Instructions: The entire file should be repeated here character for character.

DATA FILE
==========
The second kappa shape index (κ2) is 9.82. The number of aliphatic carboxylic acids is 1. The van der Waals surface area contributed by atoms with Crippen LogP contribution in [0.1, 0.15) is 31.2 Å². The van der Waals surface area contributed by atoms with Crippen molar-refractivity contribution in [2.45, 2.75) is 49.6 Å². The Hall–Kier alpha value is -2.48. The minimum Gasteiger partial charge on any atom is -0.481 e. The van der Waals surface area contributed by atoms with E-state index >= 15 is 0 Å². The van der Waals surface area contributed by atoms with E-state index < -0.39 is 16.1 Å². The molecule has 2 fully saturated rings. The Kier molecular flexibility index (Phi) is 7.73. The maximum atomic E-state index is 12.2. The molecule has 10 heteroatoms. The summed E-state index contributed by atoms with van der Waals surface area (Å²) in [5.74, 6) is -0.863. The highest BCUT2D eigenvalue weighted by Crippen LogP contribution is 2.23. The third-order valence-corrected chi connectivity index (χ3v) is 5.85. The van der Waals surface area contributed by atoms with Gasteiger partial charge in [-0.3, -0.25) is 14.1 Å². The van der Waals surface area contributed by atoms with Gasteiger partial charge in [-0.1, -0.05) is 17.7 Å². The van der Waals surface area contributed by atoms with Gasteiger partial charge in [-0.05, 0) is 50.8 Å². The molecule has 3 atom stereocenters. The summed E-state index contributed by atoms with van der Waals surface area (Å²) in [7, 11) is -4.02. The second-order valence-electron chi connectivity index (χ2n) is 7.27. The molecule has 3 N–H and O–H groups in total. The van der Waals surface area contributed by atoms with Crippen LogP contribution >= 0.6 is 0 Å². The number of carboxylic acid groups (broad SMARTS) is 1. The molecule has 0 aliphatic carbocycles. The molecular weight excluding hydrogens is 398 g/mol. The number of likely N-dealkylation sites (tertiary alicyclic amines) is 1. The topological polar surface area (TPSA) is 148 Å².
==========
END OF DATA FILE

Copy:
The second kappa shape index (κ2) is 9.82. The number of aliphatic carboxylic acids is 1. The van der Waals surface area contributed by atoms with Crippen LogP contribution in [0.1, 0.15) is 31.2 Å². The van der Waals surface area contributed by atoms with Crippen molar-refractivity contribution in [2.45, 2.75) is 49.6 Å². The Hall–Kier alpha value is -2.48. The minimum Gasteiger partial charge on any atom is -0.481 e. The van der Waals surface area contributed by atoms with E-state index >= 15 is 0 Å². The van der Waals surface area contributed by atoms with E-state index < -0.39 is 16.1 Å². The molecule has 2 fully saturated rings. The Kier molecular flexibility index (Phi) is 7.73. The maximum atomic E-state index is 12.2. The molecule has 10 heteroatoms. The summed E-state index contributed by atoms with van der Waals surface area (Å²) in [5.74, 6) is -0.863. The highest BCUT2D eigenvalue weighted by Crippen LogP contribution is 2.23. The third-order valence-corrected chi connectivity index (χ3v) is 5.85. The van der Waals surface area contributed by atoms with Gasteiger partial charge in [-0.3, -0.25) is 14.1 Å². The van der Waals surface area contributed by atoms with Gasteiger partial charge in [-0.1, -0.05) is 17.7 Å². The van der Waals surface area contributed by atoms with Gasteiger partial charge in [-0.05, 0) is 50.8 Å². The molecule has 3 atom stereocenters. The summed E-state index contributed by atoms with van der Waals surface area (Å²) in [7, 11) is -4.02. The second-order valence-electron chi connectivity index (χ2n) is 7.27. The molecule has 3 N–H and O–H groups in total. The van der Waals surface area contributed by atoms with Crippen LogP contribution >= 0.6 is 0 Å². The number of carboxylic acid groups (broad SMARTS) is 1. The molecule has 0 aliphatic carbocycles. The molecular weight excluding hydrogens is 398 g/mol. The number of likely N-dealkylation sites (tertiary alicyclic amines) is 1. The topological polar surface area (TPSA) is 148 Å².